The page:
Organise and plan the environment in which the message is to be transmitted. I have found that even the layout of seating can be a distraction in a presentation/meeting. I would try to set my seating out in a horseshoe/curved style facing the presenter. That way the attention and focus is upon the front where the message will be communicated.
Create a platform for the message that will be conveyed. I would perhaps send an email, both informing the staff of the upcoming delivery of a presentation concerning an exciting new program, and creating/generating some interest in the program. This may include a small insight into what is to come at the presentation – something exciting to gain interest and create a positive outlook towards the program.

2. Encoding:
Plan a presentation that contains positive information about the program. In my opinion, you need to really believe in what you are presenting. As discussed in the ‘Communication Process’ clip, people will accept your opinion based upon your body language more so than what you are verbalising. If you really believe in and embrace the qualities of this new program, you need to portray that with your body language such as open arms and positive gestures, rather than arms crossed or hands on hips etc. It is also beneficial to speak with a positive/passionate voice, and as openly as you can with plenty of eye contact.

3. Message:
Prepare a presentation that is accurately targeting the group you are presenting to. I would centre the presentation around the use of the program and how it will help/improve teaching and learning, how it will be a valuable resource for teachers and students, how it is better than the alternative/what is already in use. I would fill this with specific references to, and knowledge about, specific teacher’s needs. Reference what the teachers are currently/have previously taught and suggest how this program would be able/could of been able to assist and support to enhance their programs.

4. Decoding:
Allow time throughout the communication/presentation of message for the receivers to interpret and decode the message. Take time during the course of presenting to question the receivers on their understanding, ask if they require further clarification of what is being said. Contain information that is presented so that the receivers are not overloaded with information.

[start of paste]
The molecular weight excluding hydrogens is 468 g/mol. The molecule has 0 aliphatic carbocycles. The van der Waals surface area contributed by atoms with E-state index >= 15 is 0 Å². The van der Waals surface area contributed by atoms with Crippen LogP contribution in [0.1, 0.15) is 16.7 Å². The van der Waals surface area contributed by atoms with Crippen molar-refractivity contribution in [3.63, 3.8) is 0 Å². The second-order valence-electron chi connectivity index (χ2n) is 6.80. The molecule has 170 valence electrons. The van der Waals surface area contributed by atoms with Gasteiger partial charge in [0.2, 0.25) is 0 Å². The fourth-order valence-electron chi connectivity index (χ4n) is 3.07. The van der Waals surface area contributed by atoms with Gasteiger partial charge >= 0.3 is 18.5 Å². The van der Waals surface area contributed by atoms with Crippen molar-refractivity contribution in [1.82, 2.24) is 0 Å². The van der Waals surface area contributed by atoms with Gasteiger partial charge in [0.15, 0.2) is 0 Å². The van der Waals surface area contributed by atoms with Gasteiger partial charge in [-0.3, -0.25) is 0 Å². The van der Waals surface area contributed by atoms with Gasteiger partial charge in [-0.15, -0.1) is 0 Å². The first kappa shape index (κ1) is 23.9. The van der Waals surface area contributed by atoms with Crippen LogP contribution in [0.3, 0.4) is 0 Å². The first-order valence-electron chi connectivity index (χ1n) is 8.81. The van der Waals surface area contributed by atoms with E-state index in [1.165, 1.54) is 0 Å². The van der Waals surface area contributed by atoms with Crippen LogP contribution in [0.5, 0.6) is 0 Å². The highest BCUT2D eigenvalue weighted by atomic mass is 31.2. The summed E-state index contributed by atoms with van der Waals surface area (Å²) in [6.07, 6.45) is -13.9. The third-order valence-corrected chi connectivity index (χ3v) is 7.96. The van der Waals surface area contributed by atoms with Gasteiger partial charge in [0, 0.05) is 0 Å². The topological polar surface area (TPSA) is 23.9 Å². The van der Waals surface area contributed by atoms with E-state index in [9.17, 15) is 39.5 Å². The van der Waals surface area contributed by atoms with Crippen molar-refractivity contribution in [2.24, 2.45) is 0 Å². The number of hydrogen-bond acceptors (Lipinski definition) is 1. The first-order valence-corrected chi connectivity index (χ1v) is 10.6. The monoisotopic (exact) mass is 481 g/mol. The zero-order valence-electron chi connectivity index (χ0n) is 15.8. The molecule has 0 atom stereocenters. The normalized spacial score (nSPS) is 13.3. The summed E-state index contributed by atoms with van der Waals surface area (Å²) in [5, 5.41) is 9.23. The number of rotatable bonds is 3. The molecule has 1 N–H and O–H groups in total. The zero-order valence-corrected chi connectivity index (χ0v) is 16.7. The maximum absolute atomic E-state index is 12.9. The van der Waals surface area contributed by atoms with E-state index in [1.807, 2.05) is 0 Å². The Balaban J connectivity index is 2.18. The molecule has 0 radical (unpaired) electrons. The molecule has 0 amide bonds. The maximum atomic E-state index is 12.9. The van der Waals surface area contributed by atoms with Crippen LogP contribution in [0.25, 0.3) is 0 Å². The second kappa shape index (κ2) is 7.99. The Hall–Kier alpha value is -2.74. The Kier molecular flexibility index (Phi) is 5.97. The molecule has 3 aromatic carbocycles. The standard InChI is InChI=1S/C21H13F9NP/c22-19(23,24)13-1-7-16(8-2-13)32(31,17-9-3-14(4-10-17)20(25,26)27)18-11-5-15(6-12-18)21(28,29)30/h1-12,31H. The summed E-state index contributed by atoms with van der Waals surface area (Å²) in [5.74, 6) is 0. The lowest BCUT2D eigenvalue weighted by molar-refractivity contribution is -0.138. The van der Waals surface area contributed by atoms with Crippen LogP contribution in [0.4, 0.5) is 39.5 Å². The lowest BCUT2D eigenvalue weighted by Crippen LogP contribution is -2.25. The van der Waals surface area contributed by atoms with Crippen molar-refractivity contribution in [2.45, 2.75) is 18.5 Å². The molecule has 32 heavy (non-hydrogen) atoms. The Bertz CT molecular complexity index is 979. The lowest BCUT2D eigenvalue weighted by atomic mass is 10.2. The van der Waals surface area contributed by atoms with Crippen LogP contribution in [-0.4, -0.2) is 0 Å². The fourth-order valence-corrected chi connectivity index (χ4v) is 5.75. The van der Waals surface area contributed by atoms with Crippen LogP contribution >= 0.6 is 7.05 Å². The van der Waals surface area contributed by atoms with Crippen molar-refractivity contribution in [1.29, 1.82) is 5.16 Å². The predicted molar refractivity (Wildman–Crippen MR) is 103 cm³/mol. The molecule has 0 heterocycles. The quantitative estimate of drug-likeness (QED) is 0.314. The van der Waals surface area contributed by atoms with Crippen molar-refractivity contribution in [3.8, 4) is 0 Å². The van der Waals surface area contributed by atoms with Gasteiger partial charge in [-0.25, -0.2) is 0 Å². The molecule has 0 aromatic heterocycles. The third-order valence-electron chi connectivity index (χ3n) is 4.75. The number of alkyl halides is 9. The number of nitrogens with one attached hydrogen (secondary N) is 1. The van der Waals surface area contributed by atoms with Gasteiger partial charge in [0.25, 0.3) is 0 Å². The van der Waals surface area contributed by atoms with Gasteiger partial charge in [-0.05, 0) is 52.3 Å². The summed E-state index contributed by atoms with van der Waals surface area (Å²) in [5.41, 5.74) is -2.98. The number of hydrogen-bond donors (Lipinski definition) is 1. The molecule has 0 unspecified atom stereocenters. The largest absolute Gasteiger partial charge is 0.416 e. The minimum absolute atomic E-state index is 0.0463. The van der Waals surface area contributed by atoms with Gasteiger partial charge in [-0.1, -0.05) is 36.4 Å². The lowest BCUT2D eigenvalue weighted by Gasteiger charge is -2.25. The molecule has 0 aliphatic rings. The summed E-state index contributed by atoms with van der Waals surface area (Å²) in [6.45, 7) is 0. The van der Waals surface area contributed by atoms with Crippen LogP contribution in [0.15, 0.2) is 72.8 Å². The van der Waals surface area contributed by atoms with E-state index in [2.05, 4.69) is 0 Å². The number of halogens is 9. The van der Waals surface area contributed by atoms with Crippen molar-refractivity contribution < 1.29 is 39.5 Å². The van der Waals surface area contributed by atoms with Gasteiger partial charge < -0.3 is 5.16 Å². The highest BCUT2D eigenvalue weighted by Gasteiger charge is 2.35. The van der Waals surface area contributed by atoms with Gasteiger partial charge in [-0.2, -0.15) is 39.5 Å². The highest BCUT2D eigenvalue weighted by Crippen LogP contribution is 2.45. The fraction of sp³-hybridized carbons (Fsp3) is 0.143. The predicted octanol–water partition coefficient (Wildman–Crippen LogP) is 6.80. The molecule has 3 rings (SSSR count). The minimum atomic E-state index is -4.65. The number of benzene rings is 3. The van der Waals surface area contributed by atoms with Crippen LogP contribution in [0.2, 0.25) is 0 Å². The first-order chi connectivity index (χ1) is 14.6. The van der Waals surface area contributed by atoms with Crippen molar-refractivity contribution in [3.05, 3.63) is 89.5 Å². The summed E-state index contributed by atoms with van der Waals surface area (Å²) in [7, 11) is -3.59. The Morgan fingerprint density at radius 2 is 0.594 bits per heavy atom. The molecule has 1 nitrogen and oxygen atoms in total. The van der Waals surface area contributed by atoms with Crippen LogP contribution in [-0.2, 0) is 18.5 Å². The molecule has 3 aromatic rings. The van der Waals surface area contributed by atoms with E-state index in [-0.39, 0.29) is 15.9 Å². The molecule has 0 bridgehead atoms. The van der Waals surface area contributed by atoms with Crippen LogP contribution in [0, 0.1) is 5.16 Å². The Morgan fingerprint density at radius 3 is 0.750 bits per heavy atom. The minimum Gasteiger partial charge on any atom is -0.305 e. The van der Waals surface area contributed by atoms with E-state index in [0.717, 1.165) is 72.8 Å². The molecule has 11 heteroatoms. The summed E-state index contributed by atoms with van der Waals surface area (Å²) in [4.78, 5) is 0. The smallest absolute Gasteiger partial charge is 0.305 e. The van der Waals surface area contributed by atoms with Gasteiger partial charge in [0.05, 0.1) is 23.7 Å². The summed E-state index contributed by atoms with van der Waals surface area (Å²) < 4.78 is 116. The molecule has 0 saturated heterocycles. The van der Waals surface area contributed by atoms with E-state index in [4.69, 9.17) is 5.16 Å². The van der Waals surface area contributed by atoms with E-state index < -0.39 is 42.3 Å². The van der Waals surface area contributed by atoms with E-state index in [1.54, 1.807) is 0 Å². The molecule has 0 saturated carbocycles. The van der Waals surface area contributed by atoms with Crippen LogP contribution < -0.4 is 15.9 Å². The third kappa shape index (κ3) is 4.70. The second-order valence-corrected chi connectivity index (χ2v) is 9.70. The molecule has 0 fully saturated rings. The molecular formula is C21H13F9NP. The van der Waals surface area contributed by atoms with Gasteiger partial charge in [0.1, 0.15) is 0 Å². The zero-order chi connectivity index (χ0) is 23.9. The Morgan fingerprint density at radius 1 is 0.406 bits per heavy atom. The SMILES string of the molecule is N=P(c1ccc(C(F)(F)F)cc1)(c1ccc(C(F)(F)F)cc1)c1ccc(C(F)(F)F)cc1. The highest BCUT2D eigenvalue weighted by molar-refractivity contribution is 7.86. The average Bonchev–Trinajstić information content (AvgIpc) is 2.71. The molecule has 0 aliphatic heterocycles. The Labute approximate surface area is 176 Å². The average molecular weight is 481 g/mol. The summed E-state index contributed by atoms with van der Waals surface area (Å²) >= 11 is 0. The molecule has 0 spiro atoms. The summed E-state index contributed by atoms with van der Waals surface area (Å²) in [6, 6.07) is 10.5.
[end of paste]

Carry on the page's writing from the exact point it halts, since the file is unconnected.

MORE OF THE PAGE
5. Receiver:
Be aware of the environment, recognise ahead of time any factors that may inhibit colleagues from receiving the message. Assess and plan for the mental state of the receivers and ensure that they will be engaging in the presentation at a time that they will not be preoccupied. Remove any distractions (I once had a colleague teacher who would disengage from any meetings or professional development if there was pencils/pens and paper around for her to doodle with), save any supporting documents or notes for the end of the presentation.

6. Feedback:
Assess and consider the feedback you are receiving during the presentation/communication. I would be looking for ways in which to hold the attention of my colleagues through creating an engaging presentation, however, if there is still people who are distracted yawning and somewhat disengaging, pre-plan ways to shake up the presentation to refocus the receivers upon the task. Involve them in some way, ask them for examples of their experiences that could be improved by the new program. Tell amusing and engaging anecdotes that relate in some way to the program and the benefits of its implementation. Have multimedia that can engage and support your presentation if possible. Have back up directions for the presentation to take if you need to reengage staff so that your message is successfully understood and received.



Mattalanis. (2012). How the Communication Process Works [Video file]. Retrieved from http://www.youtube.com/watch?feature=player_embedded&v=q6u0AVn-NUM Minute MBA. (2012, November 13).

Seven Steps to Problem Solving: Primary School Scenario

Relief from face to face teaching for classroom teachers is covered by the teacher librarian. This means that it is difficult to plan any collaborative teaching opportunities with the teachers. You are also concerned that the students learning in the library may not be contextually relevant to their learning in the classroom. How could you approach this problem?

Step 1: Define problem.